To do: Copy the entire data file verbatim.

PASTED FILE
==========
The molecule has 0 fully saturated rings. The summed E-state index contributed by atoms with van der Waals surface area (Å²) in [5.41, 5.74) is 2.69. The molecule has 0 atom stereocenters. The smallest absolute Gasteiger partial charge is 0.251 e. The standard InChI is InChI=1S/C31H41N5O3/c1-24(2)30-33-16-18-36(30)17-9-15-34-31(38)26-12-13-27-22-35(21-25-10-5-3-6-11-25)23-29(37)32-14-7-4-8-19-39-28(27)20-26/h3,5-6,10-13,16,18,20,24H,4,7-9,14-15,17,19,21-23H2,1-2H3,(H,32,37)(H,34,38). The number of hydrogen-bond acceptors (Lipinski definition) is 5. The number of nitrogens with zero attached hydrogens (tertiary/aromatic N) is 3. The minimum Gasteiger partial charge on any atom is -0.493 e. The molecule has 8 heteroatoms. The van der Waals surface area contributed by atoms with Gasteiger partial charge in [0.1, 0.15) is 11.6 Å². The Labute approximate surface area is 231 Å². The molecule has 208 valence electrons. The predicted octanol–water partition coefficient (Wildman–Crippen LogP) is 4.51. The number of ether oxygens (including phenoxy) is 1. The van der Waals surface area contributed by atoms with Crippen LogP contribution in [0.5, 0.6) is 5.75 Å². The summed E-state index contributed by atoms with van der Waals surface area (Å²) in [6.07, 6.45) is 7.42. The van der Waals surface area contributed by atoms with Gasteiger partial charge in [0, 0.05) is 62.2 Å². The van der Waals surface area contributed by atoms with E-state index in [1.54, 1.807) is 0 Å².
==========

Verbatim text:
The molecule has 0 fully saturated rings. The summed E-state index contributed by atoms with van der Waals surface area (Å²) in [5.41, 5.74) is 2.69. The molecule has 0 atom stereocenters. The smallest absolute Gasteiger partial charge is 0.251 e. The standard InChI is InChI=1S/C31H41N5O3/c1-24(2)30-33-16-18-36(30)17-9-15-34-31(38)26-12-13-27-22-35(21-25-10-5-3-6-11-25)23-29(37)32-14-7-4-8-19-39-28(27)20-26/h3,5-6,10-13,16,18,20,24H,4,7-9,14-15,17,19,21-23H2,1-2H3,(H,32,37)(H,34,38). The number of hydrogen-bond acceptors (Lipinski definition) is 5. The number of nitrogens with zero attached hydrogens (tertiary/aromatic N) is 3. The minimum Gasteiger partial charge on any atom is -0.493 e. The molecule has 8 heteroatoms. The van der Waals surface area contributed by atoms with Gasteiger partial charge in [0.1, 0.15) is 11.6 Å². The Labute approximate surface area is 231 Å². The molecule has 208 valence electrons. The predicted octanol–water partition coefficient (Wildman–Crippen LogP) is 4.51. The number of ether oxygens (including phenoxy) is 1. The van der Waals surface area contributed by atoms with Crippen LogP contribution in [0.5, 0.6) is 5.75 Å². The summed E-state index contributed by atoms with van der Waals surface area (Å²) in [6.07, 6.45) is 7.42. The van der Waals surface area contributed by atoms with Gasteiger partial charge in [0, 0.05) is 62.2 Å². The van der Waals surface area contributed by atoms with E-state index in [1.54, 1.807) is 0 Å².